Olympic Hopeful Represents United States in Iraq
By Pfc. Mathew McLaughlin, USA
Special to American Forces Press Service
BAGHDAD, Iraq, Aug. 31, 2004 While American Olympians represented the United States in Athens, Greece, one U.S. Olympic hopeful is representing his country in Iraq.
Army Spc. Nathan Thoreson, Company D, 110th Military
Intelligence Battalion, 10th Mountain Division, hopes to wrestle in the next
Olympics. He has been wrestling since he was 5 years old. Photo by Pfc.
Matthew McLaughlin, USA
(Click photo for screen-resolution image);high-resolution image available.
Army Spc. Nathan Thoreson, a member of Company D, 110th Military Intelligence Battalion, is a multiple national and state wrestling champion. He is serving with the 2nd Brigade Combat Team (Commandos), of the 10th Mountain Division (Light Infantry), where he tries to balance his passion for wrestling with his duty to his country.
"I've been wrestling since I was 4," he said. "My goal was to compete in the Olympics ever since I was a kid. The All-Army wrestling team provides me a direct route to the Olympics."
Thoreson won 21 national championships in four wrestling styles from age 5 to his sophomore year in high school. The Pensacola, Fla., native also was a three-time state champion in high school, and finished his high school career with a 114-3 record, with 101 of his victories by fall.
He joined the Army planning to continue his wrestling career, but also because it was his patriotic duty, he said.
"I was tossing the idea of joining the Army for a while," Thoreson said. "My brother is in the military at Fort Hood (Texas). After Sept. 11, it finalized my decision. I started basic training on Halloween 2001."
Sgt. Quentin Fuller, also of Company D, 110th MI, is a fellow wrestler and knows from experience Thoreson's abilities on the mat. He said that although he is not qualified to measure Olympic-level talent, he is confident Thoreson has what it takes.
"He is not the type of guy that goes around bragging, but from what I hear, his chances are pretty good," he said. He's light years better than me. I outweigh him by 30 pounds, and he just has his way with me."
Time was not on Thoreson's side for the 2004 Olympics. He missed two full years of training as a result of his long advanced individual training. Thoreson trained with the All-Army wrestling team for just 45 days before the national championship. Even though he was greatly out of practice, he was still able to impress the team.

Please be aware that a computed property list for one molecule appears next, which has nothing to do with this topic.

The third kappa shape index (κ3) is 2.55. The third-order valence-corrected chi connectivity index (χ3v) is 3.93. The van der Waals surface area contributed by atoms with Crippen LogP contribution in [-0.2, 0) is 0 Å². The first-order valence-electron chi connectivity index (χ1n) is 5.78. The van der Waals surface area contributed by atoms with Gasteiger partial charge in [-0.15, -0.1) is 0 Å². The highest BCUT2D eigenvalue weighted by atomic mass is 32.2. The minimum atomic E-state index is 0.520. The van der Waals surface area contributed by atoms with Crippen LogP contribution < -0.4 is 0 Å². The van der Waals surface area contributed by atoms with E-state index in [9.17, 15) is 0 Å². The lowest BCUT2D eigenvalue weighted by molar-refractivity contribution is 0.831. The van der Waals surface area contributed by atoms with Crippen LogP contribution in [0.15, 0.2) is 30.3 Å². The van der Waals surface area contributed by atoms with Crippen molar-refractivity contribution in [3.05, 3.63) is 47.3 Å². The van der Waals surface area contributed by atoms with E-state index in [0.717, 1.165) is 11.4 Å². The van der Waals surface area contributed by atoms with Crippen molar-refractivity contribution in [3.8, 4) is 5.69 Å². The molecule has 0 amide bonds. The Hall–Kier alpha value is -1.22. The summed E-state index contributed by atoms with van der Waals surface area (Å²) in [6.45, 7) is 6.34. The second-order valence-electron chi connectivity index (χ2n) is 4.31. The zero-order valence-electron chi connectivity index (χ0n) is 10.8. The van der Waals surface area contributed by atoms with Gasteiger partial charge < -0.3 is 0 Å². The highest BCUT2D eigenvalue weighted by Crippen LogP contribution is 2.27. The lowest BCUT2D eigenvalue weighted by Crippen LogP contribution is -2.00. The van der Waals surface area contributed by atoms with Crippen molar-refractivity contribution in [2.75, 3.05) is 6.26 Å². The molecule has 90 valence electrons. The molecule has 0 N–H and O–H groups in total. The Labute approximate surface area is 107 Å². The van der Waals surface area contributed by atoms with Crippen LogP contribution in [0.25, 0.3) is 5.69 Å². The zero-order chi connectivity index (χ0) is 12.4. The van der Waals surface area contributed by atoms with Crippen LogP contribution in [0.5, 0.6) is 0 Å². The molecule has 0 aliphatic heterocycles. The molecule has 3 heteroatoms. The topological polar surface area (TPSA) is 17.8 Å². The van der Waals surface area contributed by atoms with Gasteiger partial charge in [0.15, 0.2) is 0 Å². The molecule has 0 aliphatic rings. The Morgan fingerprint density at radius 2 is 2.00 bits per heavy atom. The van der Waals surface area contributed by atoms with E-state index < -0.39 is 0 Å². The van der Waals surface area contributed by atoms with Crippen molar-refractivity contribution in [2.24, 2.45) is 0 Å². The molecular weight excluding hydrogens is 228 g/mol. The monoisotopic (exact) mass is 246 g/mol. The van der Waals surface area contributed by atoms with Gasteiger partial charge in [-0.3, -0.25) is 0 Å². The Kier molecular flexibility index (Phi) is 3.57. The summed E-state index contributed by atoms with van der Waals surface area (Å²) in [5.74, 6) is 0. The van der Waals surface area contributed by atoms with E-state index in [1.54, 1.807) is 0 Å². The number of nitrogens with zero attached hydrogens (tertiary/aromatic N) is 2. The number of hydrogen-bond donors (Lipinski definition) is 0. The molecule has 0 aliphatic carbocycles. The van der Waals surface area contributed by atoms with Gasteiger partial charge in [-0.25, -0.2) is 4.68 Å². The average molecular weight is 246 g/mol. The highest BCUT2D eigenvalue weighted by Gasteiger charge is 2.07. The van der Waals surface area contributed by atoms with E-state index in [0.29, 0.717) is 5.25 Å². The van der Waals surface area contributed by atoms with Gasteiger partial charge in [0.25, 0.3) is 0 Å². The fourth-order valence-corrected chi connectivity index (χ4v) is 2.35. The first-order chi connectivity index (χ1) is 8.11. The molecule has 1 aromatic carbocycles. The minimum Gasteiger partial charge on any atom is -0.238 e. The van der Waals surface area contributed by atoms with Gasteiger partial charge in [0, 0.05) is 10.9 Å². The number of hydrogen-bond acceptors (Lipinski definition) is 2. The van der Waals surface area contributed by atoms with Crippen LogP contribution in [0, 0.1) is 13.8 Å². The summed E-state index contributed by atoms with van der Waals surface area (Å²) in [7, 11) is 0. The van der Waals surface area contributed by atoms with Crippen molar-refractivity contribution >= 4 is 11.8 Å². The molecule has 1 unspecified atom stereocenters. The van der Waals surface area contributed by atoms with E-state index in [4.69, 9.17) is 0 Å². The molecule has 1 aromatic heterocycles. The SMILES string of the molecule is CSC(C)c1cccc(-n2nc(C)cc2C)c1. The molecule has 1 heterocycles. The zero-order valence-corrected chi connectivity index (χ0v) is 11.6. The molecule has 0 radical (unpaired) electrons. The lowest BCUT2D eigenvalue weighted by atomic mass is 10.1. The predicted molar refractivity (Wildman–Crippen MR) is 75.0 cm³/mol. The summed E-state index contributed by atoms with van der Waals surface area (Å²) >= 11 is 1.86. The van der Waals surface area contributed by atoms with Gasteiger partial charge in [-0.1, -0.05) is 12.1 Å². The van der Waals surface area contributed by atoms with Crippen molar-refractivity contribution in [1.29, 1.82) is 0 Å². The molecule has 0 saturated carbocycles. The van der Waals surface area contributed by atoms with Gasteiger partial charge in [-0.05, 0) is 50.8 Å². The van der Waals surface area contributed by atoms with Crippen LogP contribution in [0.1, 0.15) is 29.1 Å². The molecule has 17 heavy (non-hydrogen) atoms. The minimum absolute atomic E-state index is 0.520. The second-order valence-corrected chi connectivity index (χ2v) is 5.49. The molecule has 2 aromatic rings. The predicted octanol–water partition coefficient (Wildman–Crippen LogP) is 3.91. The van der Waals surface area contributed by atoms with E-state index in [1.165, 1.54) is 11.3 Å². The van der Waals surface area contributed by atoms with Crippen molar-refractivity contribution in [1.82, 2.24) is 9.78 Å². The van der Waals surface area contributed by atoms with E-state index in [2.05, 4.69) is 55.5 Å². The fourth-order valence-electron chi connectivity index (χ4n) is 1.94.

"When I wrestled with the Army team, I was one of the youngest wrestlers there," he said. "I was pleased with my performance, but you always wish you can be at your best when the coach is watching."
Among the onlookers was Rob Herman, All-Army and current Team USA wrestling coach, who encouraged Thoreson to join the Army and to try out for the All-Army team. Thoreson said Herman has expressed numerous times his interest to see Thoreson compete in the 2008 Olympics.
"He said several times he believes I can make the Olympic team," he said. "It's something we both feel can definitely happen."
Because the season was almost over, the coaches couldn't offer him a spot until the next season. Later, Thoreson learned he would be deployed to Iraq. Thoreson was not greatly disappointed with missing the 2004 Olympics and is looking toward the future.
"I have no problem missing the opportunity this year," he said. "I have four years to prepare for (the 2008 Olympics in) Beijing. I understand why we're here. What we're doing is important. After Sept. 11, I hoped to be deployed to contribute. I'm glad to be in a combat zone. I think I might have regretted joining the Army and only wrestling."
Thoreson has done more than just wrestling in the Army, Fuller said. He applies his passion for wrestling into his everyday military regimen.
"He's a great soldier," Fuller said. "You have to have a certain amount of self-discipline to be a good wrestler. To be as good as he is, you have to have extraordinary discipline."
Much of Thoreson's work as a military intelligence soldier requires personal accountability. He often spends hours alone in a Humvee deciphering information from a satellite. Thoreson said he loves wrestling because of its individual aspects.
"It's an individual sport," he said. "Once you're out there, there is no one else to blame but yourself. In that way, it's great training for life."
(Army Pfc. Mathew McLaughlin is assigned to the 10th Mountain Division public affairs office.)